Quite obviously, controllers must facilitate all data subjects’ rights in the whole life cycle. However, in this specific stage, right to access, rectification and erasure are particularly sensitive and include certain characteristics of which controllers need to be aware.
a) Right of access (See “Right of access” Section in the Main Rights Part of these Guidelines)
In general, training data can scarcely be linked to an individual data subject, since they usually only include information relevant to predictions, such as past transactions, demographics, or location, but not contact details or unique customer identifiers. Moreover, they are often pre-processed, to make them more amenable to the algorithms. However, this does not mean that these data can be considered as entirely pseudonymized or anonymized (see “anonymization” section in the Concepts part of these Guidelines). Thus, they continue to be personal data. For instance, in the case of a purchase prediction model, the training might include a pattern of purchases unique to one customer. In this example, if a customer were to provide a list of their recent purchases as part of their request, the organization may be able to identify the portion of the training data that relates to that individual.
Under such circumstances, AI developers should respond to data subjects’ requests to gain access to their personal data, assuming they have taken reasonable measures to verify the identity of the data subject, and no other exceptions apply. And, as the ICO states, “requests for access, rectification or erasure of training data should not be regarded as manifestly unfounded or excessive just because they may be harder to fulfil or the motivation for requesting them may be unclear in comparison to other access requests an organization typically receives.” 
However, it is clear that organizations do not have to collect or maintain additional personal data to enable identification of data subjects in training data for the sole purposes of complying with the regulation. If the AI developers cannot identify a data subject in the training data and the data subject cannot provide additional information that would enable their identification, AI developers are not obliged to fulfil a request that is not possible to satisfy.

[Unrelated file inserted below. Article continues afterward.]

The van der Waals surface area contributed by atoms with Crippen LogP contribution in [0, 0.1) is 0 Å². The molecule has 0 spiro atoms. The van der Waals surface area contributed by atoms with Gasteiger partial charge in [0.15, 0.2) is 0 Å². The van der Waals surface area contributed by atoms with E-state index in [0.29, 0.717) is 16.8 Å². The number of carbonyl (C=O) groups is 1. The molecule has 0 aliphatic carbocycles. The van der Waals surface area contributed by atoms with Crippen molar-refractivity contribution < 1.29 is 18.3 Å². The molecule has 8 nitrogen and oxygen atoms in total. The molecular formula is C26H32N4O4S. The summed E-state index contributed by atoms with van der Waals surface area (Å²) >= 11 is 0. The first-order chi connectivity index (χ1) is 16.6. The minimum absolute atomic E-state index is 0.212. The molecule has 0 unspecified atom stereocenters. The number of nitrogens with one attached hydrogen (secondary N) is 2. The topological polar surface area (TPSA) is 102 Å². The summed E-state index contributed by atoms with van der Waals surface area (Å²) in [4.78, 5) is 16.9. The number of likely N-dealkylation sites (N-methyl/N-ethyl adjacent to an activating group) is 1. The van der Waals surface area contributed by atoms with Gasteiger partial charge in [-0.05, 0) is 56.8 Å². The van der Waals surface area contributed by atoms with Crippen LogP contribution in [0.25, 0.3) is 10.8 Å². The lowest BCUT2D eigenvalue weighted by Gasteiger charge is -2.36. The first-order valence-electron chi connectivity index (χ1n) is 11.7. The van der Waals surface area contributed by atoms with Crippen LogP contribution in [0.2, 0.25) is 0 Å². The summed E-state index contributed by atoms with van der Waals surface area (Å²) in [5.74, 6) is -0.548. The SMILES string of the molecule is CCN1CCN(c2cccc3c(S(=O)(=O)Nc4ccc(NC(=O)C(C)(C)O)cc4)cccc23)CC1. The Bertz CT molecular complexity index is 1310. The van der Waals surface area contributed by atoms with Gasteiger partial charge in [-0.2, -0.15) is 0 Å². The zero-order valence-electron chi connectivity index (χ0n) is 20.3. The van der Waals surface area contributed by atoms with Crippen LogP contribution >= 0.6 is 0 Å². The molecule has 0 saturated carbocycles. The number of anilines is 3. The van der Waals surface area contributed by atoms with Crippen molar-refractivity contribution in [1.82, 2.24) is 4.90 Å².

b) Right to rectification (See the “Right to rectification” section in the Main Rights part of these Guidelines)
In the case of the right to rectification, the controller must guarantee the right of rectification of the data, especially those generated by the inferences and profiles drawn up by the AI development.
Even though the purpose of training data is to train models based on general patterns in large datasets and thus individual inaccuracies are less likely to have any direct effect on a data subject, the right to rectification cannot be limited. As a maximum, the controller could ask for a longer period (two extra months) to proceed with the rectification if the technical procedure is particularly complex (Article 11(3)).
|Box 19: Rectification
As an example: it may be more important to rectify an incorrectly recorded customer delivery address than to rectify the same incorrect address in training data. This is because the former could result in a failed delivery but the latter would barely affect the overall accuracy of the model.
c) Right to erasure (See the “Right to erasure” section in the Main Rights part of these Guidelines)
Data subjects hold a right to request the deletion of their personal data. However, this right might be limited if some concrete circumstances apply. According to the ICO, “organizations may also receive requests for erasure of training data. Organisations must respond to request for erasure when data subjects provided appropriate grounds, unless a relevant legal exemption applies. For example, if the training data is no longer needed because the ML model has already been trained, the organization must fulfil the request. However, in some cases, where the development of the system is ongoing, it may still be necessary to retain training data for the purposes of re-training, refining and evaluating an AI tool. In this case, the organization should take a case-by-case approach to determining whether it can fulfil requests. Complying with a request to delete training data would not entail erasing any ML models based on such data, unless the models themselves contain that data or can be used to infer it.”
1ICO (2019) Enabling access, erasure, and rectification rights in AI tools. Information Commissioner’s Office, Wilmslow. Available at: https://ico.org.uk/about-the-ico/news-and-events/ai-blog-enabling-access-erasure-and-rectification-rights-in-ai-systems/ (accessed 15 May 2020). ↑
2ICO (2019) Enabling access, erasure, and rectification rights in AI systems. Information Commissioner’s Office, Wilmslow. Available at: https://ico.org.uk/about-the-ico/news-and-events/ai-blog-enabling-access-erasure-and-rectification-rights-in-ai-systems/ (accessed 15 May 2020). ↑
3ICO (2019) Enabling access, erasure, and rectification rights in AI systems. Information Commissioner’s Office, Wilmslow. Available at: https://ico.org.uk/about-the-ico/news-and-events/ai-blog-enabling-access-erasure-and-rectification-rights-in-ai-systems/ (accessed 15 May 2020). ↑